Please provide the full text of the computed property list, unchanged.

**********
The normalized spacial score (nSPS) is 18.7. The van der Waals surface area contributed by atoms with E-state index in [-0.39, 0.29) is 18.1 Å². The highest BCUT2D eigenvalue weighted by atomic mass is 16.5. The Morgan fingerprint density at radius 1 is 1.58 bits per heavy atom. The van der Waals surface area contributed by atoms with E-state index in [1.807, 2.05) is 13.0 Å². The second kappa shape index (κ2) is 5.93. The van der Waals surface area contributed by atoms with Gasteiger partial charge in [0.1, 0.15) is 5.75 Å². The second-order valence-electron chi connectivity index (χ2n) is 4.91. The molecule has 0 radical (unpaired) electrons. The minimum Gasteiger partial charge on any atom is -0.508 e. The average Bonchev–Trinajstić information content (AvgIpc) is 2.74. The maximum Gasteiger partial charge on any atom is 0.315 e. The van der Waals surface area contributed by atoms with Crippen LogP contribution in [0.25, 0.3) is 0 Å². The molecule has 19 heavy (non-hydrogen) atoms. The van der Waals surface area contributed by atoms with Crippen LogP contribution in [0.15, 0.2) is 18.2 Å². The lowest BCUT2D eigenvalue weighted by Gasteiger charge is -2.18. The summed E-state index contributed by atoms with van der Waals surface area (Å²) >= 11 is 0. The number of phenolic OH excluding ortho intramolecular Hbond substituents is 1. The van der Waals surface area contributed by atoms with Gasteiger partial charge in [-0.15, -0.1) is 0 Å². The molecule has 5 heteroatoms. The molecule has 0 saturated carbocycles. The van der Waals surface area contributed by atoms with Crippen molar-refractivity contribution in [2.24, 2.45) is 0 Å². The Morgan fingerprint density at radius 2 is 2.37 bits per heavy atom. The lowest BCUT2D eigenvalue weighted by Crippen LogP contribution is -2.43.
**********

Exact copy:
The normalized spacial score (nSPS) is 18.7. The van der Waals surface area contributed by atoms with E-state index in [-0.39, 0.29) is 18.1 Å². The highest BCUT2D eigenvalue weighted by atomic mass is 16.5. The Morgan fingerprint density at radius 1 is 1.58 bits per heavy atom. The van der Waals surface area contributed by atoms with E-state index in [1.807, 2.05) is 13.0 Å². The second kappa shape index (κ2) is 5.93. The van der Waals surface area contributed by atoms with Gasteiger partial charge in [0.1, 0.15) is 5.75 Å². The second-order valence-electron chi connectivity index (χ2n) is 4.91. The molecule has 0 radical (unpaired) electrons. The minimum Gasteiger partial charge on any atom is -0.508 e. The average Bonchev–Trinajstić information content (AvgIpc) is 2.74. The maximum Gasteiger partial charge on any atom is 0.315 e. The van der Waals surface area contributed by atoms with Crippen LogP contribution in [0.25, 0.3) is 0 Å². The molecule has 19 heavy (non-hydrogen) atoms. The van der Waals surface area contributed by atoms with Crippen LogP contribution in [0.15, 0.2) is 18.2 Å². The lowest BCUT2D eigenvalue weighted by Gasteiger charge is -2.18. The summed E-state index contributed by atoms with van der Waals surface area (Å²) >= 11 is 0. The number of phenolic OH excluding ortho intramolecular Hbond substituents is 1. The van der Waals surface area contributed by atoms with Gasteiger partial charge in [-0.15, -0.1) is 0 Å². The molecule has 5 heteroatoms. The molecule has 0 saturated carbocycles. The van der Waals surface area contributed by atoms with Crippen molar-refractivity contribution in [2.24, 2.45) is 0 Å². The Morgan fingerprint density at radius 2 is 2.37 bits per heavy atom. The lowest BCUT2D eigenvalue weighted by Crippen LogP contribution is -2.43.